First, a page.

Two things we learned while at the Broncos' training camp this

1) The biceps tendon, according to quarterback John Elway, is
nothing more than extraneous gristle. After rupturing that
tendon in his right arm during a preseason game against the
Dolphins, the medical pioneer and future Hall of Famer
determined that the injury actually reduced persistent pain in
his throwing shoulder and cost him little zip on his passes.

2) Coach Mike Shanahan prefers movies with happy endings.
Halfway through the premiere of the team's 1996 highlight video,
Shanahan slipped out. (He did return later for an encore
showing.) Perhaps he couldn't bear the sight of Jaguars
quarterback Mark Brunell dancing effortlessly around Denver
defenders, leading Jacksonville to scores on each of their final
six possessions and a 30-27 victory in the AFC divisional
playoffs--the most stunning postseason upset in years.

The Broncos' inability to lay a finger on Brunell, coupled with
the fact that they had only nine sacks over their last seven
games, convinced Shanahan that he had to upgrade the team's pass
rush. He hired John Teerlinck, a longtime NFL assistant who has
gained notoriety for the inordinately high number of
quarterbacks his players have knocked out of games. (Last
season, as a member of the Lions' staff, Teerlinck was called in
for a four-hour meeting with NFL commissioner Paul Tagliabue to
discuss complaints from other teams that he was teaching illegal

Then when the Chiefs informed 31-year-old free-agent defensive
end Neil Smith that he no longer figured in their plans, the
Broncos signed him as well as his underrated linemate,
28-year-old Keith Traylor, a 6'2", 315-pound tackle who was
described by one Broncos official as "a Coke machine with a head
on it." Obscured in Kansas City by such stars as Smith and
linebacker Derrick Thomas, Traylor is due for a breakout season.

What everyone wants to know is, How much petrol does Smith have
left in his tank? He has 86 1/2 career sacks but had just six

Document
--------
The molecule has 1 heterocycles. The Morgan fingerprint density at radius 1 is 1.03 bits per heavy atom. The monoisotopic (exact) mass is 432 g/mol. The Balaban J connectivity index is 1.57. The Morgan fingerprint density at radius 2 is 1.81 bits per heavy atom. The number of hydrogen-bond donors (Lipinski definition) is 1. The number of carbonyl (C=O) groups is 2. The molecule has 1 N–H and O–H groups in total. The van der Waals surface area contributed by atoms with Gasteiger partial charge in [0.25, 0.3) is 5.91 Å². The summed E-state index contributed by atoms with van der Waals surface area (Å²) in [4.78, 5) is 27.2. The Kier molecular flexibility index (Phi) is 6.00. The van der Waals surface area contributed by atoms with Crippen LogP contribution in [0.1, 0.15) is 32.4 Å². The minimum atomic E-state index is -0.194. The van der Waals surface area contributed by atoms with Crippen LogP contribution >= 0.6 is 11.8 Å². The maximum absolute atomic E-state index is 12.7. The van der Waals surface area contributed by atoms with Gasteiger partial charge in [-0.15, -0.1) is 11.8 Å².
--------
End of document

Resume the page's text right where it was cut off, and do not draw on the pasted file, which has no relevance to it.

last year, including 2 1/2 in the final nine games. Meanwhile,
Thomas had 13 sacks and was re-signed by the Chiefs for $30
million over seven years. "They gave him the house," says Smith,
with a dollop of bitterness. "I wasn't surprised." Smith was
responsible for covering two gaps in Kansas City's defense but
will be covering just one in Denver. "Plus," he says, "I'll be
moving up and down the line of scrimmage, which will make it
harder for teams to scheme me."

Even after signing Smith, the Broncos used their first-round
draft pick on Trevor Pryce, a 6'5", 285-pound defensive tackle
from Clemson. Teerlinck, the former Chiefs, the rookie--isn't it
a bit of overkill? "Not at all," says defensive coordinator Greg
Robinson. "In a 4-3 alignment you're only as good as you are up
front." Those newcomers to the line join a pair of Pro Bowl
players: end Alfred Williams and tackle Michael Dean Perry.

All of which leaves the Broncos chafing for another shot at the
Jaguars in the postseason. "Here's what I want," Williams says.
"I truly hope that Brunell [out until early October with a knee
injury] comes back healthy, because I love to watch the guy
play--and because I'd love to play them again with the stakes
even higher."

Should Williams be careful what he wishes for? Not if the
defensive upgrade pans out; if running back Terrell Davis, who
finished 15 yards shy of the NFL rushing title last year, comes
back as strong as he looked in the preseason; and if Elway's
biceps tendon remains ruptured, which he assures us is a good

Denver appears to be the AFC's most talented team and could go
all the way. If that happens, you can bet that Shanahan will
watch the '97 highlight video without interruption.


COLOR PHOTO: PETER READ MILLER Believing they can never have too much help on the defensive front, the Broncos made it their top priority in free agency and the draft. [Denver Broncos players tackling Seattle Seahawks player in game]